2002     Genres of Memory and The Memory of Genres: "Forgetting" Lament in Bangladesh.  Comparative Studies in Society and History 44 (1): 159-185.

This article seeks to place lament in the context of Asian modernities, theorize memory in relation to genres of performance, and introduce the notion of social technologies of forgetting. Evidence suggests that Bangladeshi culture is changing in ways congruent with some models of globalizing modernity. Indeed, my data indicate that displacing certain performance genres may be key to modernist transformation. Yet, several persons I describe here endured hardship over several years to continue performing genres their neighbors deemed dated or sacrilegious. This problematizes teleological visions of the progress of a monolithic modernity stamping out older expressive forms.

2001     Divining TROUBLES or diVINing troubles?  Gender, conflict, and polysemy in Bangladeshi divination.  Anthropological Quarterly. 74 (4): 190-199.

Divination is more dialogical than some diviners or anthropologists have made it appear. I analyze the transcript of one Bangladeshi divination event, comparing it with a dozen others performed by one diviner, Delwar, revealing how tenuously he manages to assign a single meaning to troubles, especially when clients openly compare his declarations with their intimate knowledge of those troubles. I explain how divinations could appear to be texts rather than emergent products of interaction. Diviners entextualize their declamations, doing their best to keep context at bay. Anthropologists who concentrate on textual products of divination— like Delwarís declamations—have made divination appear to enable groups to manage conflicts by transcending personal intentionality. Such representations elide troublesome interactive processes in which declamations emerge, meet potential rejection by clients, and are always vulnerable to recontextualization as clients might return to the diviner as events shift their perception of earlier divinationsí accuracy. [divination, dialogism, entexualization, conflict, South Asia]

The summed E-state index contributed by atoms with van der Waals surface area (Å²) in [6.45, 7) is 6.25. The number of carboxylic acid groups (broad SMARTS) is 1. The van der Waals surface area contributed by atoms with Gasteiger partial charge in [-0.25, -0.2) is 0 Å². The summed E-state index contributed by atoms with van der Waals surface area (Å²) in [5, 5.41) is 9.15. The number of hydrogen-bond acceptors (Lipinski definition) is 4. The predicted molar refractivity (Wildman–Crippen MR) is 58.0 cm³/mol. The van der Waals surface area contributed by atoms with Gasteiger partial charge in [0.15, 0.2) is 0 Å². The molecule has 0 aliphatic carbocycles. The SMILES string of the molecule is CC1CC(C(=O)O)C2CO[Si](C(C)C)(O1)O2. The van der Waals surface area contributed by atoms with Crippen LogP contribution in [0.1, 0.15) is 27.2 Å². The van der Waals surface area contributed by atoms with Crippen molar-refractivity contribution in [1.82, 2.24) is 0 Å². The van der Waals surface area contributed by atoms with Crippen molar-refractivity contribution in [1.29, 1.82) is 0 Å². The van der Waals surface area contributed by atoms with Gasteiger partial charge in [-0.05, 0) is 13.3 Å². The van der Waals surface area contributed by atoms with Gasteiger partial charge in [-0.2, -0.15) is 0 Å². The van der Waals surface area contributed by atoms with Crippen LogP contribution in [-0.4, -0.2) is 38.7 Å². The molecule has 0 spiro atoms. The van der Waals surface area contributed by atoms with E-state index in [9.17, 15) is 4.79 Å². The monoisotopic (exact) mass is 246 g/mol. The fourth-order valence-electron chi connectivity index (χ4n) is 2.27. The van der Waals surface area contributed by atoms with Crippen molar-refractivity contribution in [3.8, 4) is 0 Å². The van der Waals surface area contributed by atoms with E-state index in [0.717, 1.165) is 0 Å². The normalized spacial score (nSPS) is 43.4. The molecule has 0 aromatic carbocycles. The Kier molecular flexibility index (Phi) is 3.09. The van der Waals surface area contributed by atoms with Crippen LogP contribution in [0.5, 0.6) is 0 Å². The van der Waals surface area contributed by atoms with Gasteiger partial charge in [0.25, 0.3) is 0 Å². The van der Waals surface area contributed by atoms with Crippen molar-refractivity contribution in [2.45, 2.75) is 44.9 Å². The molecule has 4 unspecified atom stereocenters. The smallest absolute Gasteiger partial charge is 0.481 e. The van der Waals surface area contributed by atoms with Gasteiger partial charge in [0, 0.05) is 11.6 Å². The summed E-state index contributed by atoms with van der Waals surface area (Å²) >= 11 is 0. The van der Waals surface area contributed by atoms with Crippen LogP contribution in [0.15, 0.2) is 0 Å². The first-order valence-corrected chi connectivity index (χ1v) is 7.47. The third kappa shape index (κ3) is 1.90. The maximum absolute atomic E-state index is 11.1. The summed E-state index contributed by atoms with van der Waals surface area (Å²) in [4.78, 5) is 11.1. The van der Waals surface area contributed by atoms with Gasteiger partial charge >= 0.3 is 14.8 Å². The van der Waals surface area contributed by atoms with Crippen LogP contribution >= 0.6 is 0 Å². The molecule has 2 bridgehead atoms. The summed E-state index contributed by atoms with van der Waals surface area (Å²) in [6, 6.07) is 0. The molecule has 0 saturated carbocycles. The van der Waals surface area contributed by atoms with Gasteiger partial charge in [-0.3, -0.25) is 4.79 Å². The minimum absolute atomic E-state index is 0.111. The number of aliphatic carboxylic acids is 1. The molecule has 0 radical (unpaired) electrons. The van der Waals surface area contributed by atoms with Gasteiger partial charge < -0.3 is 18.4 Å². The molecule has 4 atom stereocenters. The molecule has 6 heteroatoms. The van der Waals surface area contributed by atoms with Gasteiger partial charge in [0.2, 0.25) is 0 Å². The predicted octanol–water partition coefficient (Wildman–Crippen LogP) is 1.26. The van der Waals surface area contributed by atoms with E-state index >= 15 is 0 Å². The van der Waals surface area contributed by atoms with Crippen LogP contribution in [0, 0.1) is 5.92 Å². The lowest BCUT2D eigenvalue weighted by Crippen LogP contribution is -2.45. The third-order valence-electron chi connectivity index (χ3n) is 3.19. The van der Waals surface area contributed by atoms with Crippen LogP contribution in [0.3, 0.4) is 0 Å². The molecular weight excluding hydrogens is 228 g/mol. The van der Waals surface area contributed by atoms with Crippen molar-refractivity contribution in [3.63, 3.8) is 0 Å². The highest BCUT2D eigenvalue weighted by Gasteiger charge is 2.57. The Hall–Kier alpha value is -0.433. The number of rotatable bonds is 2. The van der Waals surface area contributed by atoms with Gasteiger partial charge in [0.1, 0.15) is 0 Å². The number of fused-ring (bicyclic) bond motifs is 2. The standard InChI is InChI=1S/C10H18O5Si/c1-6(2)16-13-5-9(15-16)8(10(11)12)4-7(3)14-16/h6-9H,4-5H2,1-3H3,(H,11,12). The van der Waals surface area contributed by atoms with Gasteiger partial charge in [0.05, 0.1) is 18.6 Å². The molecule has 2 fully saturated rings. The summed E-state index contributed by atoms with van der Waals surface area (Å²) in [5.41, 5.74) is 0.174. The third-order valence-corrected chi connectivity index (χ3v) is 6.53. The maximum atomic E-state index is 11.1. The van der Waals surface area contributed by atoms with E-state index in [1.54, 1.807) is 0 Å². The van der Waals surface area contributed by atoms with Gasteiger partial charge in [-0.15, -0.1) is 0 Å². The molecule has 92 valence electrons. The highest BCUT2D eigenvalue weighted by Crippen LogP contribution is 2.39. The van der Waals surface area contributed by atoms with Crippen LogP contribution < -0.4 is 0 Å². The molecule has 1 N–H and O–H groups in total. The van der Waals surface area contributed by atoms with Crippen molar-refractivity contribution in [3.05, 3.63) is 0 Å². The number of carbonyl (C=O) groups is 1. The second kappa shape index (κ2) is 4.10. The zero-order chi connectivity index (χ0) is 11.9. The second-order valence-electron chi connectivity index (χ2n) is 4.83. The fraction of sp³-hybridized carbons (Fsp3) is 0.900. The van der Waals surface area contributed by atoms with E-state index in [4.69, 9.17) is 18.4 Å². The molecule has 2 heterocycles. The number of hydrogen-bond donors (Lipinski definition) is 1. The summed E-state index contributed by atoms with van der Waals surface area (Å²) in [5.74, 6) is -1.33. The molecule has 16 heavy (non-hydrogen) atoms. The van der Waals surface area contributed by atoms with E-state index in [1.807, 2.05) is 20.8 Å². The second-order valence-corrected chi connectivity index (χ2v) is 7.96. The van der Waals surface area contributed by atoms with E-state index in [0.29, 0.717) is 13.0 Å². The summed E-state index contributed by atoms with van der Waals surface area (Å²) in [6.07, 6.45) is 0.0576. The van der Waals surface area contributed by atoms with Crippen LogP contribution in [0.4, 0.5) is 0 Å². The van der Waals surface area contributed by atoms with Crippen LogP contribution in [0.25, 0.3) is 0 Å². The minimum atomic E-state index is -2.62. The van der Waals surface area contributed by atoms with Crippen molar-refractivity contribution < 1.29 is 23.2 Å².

2000     The Poetics of Madness: Shifting Codes and Styles in the Linguistic Construction of Identity in Bangladesh.  Cultural Anthropology 15 (1): 3-34.